A bit of historical background on the Immaculate Conception in Eastern Orthodoxy, from Casimir A. Kucharek’s The Byzantine-Slav Liturgy of St John Chrysostom (Allendale, NJ: Alleluia Press, 1971), pp. 354-7. I would love to see an Orthodox historian’s rebuttal of Kucharek (a Greek Catholic) on this topic.
The Byzantine Church calls [Mary] Panagia, “the all-holy one”, because she is the supreme example of synergy, the cooperation between God’s will and man’s freedom. Forever respecting the free will of man, God became incarnate through the free consent of the person he chose as his Mother. She could have refused, but she did not. “So the knot of Eve’s disobedience was loosed through the obedience of Mary,” says Irenaeus, “for what Eve, a virgin, had bound through her unbelief, Mary, a virgin, unloosed through her faith.” (Ad. haeres. III, 22, 4). Jerome puts it more succinctly: “Death by Eve, life by Mary.” (Epist. 22, 21) And Cabasilas: “The Incarnation was not only the work of the Father, of his Power and his Spirit … but also that of the will and faith of the Virgin … Just as God became incarnate voluntarily, so he wished that his Mother should bear him freely and with her full consent.” (On the Annunciation, 4-5).
Also, from end to end of the Byzantine world, both Catholic and Orthodox greet the Mother of God as achrantos, “the immaculate, spotless one”, no less than eight times in the Divine Liturgy alone. But especially on the feast of her conception (December 9 in the Byzantine Church) is her immaculateness stressed: “This day, O faithful, from saintly parents begins to take being the spotless lamb, the most pure tabernacle, Mary …” (From the Office of Matins, the Third Ode of the Canon for the feast); “She is conceived … the only immaculate one” (From the Office of Matins, the Stanzas during the Seating, for the same feast); or “Having conceived the most pure dove, Anne filled …” (From the Office of Matins, the Sixth Ode of the Canon for the same feast). No sin, no fault, not even the slightest, ever marred the perfect sanctity of this masterpiece of God’s creation. For hundreds of years, the Byzantine Church has believed this, prayed and honored Mary in this way. Centuries of sacred tradition stand behind this title. Even during the twelfth and thirteenth centuries, when some Western theologians doubted or denied the truth of her immaculate conception, Byzantine Catholic and Orthodox theologians unanimously taught it.* Two of Thomas Aquinas’ most ardent disciples among the Greeks disagreed with him on one point only, his failure to admit the immaculate conception of the Mother of God. Demetrios Kydonios (fourteenth century) translated some of Aquinas’ works into Greek, but vehemently opposed Thomas’ views on the immaculate conception.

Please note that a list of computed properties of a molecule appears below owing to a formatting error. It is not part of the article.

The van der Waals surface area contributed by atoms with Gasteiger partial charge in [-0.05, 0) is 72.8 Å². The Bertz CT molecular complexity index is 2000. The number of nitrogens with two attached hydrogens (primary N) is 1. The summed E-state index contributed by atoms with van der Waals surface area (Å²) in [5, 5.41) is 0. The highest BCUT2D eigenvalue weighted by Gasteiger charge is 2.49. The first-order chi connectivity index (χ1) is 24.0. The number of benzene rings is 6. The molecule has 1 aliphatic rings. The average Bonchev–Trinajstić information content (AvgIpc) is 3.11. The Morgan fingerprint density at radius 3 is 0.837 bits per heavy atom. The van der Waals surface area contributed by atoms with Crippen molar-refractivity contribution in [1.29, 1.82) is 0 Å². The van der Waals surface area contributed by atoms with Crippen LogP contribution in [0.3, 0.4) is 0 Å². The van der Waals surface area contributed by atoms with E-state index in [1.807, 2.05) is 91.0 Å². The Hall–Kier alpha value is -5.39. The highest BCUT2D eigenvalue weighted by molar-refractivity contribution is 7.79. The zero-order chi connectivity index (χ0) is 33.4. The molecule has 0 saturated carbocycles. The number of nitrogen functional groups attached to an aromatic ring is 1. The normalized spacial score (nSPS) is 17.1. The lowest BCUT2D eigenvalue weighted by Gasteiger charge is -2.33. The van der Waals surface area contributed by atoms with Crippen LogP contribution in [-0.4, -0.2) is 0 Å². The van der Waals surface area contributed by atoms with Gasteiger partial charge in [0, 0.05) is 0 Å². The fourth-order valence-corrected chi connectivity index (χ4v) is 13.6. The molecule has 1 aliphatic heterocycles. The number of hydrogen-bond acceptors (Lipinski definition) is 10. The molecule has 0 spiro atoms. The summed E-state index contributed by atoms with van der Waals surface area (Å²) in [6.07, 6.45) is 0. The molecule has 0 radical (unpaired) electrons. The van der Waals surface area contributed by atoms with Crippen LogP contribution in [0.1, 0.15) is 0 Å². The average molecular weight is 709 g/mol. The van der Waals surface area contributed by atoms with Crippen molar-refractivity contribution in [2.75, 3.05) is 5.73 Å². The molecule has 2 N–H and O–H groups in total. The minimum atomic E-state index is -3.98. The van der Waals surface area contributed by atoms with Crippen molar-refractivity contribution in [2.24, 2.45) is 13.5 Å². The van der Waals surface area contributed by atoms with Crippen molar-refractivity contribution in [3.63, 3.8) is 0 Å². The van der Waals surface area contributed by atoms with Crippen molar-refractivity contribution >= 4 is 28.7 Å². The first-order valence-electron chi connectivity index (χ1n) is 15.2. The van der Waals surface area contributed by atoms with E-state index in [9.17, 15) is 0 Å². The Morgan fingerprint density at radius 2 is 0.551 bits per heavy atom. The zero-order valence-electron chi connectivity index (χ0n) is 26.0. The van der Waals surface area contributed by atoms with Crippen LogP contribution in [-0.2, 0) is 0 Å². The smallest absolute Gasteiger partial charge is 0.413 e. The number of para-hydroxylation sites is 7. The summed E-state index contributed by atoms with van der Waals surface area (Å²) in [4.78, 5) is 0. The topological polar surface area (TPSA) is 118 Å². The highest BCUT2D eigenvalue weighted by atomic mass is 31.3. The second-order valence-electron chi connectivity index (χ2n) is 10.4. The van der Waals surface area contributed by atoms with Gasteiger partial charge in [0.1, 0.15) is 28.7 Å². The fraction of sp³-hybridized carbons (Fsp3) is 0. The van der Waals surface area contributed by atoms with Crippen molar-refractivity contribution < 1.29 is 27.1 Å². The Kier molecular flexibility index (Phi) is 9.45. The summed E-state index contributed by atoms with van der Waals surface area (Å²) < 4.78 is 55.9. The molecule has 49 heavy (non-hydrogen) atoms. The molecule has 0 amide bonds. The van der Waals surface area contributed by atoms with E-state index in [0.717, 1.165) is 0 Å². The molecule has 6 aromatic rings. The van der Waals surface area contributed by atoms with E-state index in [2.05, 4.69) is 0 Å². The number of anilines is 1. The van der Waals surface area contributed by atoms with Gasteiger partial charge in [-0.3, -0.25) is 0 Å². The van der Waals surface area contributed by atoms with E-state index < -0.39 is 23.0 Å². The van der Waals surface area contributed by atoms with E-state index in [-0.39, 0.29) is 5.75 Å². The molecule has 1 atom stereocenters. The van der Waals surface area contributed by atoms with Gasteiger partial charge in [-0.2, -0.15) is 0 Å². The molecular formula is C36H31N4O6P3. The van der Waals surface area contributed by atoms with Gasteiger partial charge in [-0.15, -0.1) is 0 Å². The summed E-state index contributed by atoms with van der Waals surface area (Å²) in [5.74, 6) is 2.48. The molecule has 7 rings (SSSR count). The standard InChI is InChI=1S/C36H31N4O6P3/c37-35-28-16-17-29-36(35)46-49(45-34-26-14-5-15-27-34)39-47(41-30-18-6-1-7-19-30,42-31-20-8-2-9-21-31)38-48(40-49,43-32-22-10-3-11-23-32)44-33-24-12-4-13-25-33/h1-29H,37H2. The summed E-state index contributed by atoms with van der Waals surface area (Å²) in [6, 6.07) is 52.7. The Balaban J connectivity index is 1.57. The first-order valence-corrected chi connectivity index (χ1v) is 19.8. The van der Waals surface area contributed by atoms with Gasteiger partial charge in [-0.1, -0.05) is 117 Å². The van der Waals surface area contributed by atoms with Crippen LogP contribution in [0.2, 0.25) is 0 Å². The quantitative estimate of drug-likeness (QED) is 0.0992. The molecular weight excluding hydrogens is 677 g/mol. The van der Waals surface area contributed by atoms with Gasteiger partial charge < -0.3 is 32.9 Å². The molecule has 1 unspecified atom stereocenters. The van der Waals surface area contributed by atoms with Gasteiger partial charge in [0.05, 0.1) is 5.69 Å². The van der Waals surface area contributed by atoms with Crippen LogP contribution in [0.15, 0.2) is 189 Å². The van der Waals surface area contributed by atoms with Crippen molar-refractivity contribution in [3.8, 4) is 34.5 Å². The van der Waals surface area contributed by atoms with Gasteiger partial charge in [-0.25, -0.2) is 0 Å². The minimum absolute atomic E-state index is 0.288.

The Greek Orthodox Church’s belief in the immaculate conception continued unanimously until the fifteenth century, then many Greek theologians began to adopt the idea that Mary had been made immaculate at the moment of the Annunciation.** Among the Eastern Slavs, belief in the immaculate conception went undisturbed until the seventeenth century, when the Skrizhal (Book of Laws) appeared in Russia, and proposed what the Slavs considered the “novel” doctrine of the Greeks. The views proposed in the Skrizhal were branded as blasphemous, especially among the Staroviery (Old Believers), who maintained the ancient customs and beliefs, however small or inconsequential. This reaction confirms the ancient Byzantine and Slav tradition of the immaculate conception. Only after Pope Pius IX defined the dogma in 1854 did opposition to the doctrine solidify among most Orthodox theologians.*** The Orthodox Church, however, has never made any definitive pronouncement on the matter. Its official position is rather a suspension of judgment than a true objection. When Patriarch Anthimos VII, for example, wrote his reply to Pope Leo XIII’s letter in 1895, and listed what he believed to be the errors of the Latins, he found no fault with their belief in the immaculate conception, but objected to the fact that the Pope had defined it.
* In a footnote, Kucharek mentions Patriarch Photius, George of Nicomedia, Michael Psellos, John Phurnensis, Michael Glykas, Patriarch Germanus II, Theognostos the Monk, Nicetas David, Leo the Wise, Patriarch Euthymius, Peter Argorum, John Mauropos, James the Monk.
** “Nicephorus Callixtus, however, expressed doubt during the fourteenth century […], but the great Cabasilas’ (1371) teaching on the immaculate conception […] still has great influence in the subsequent centuries. Perhaps even more influential was Patriarch [sic] Gregory Palamas (1446-1452), whose homilies on the Mother of God are second to none even today […].
*** “Most of them seem to have objected on the grounds that it was unnecessary to define it.”
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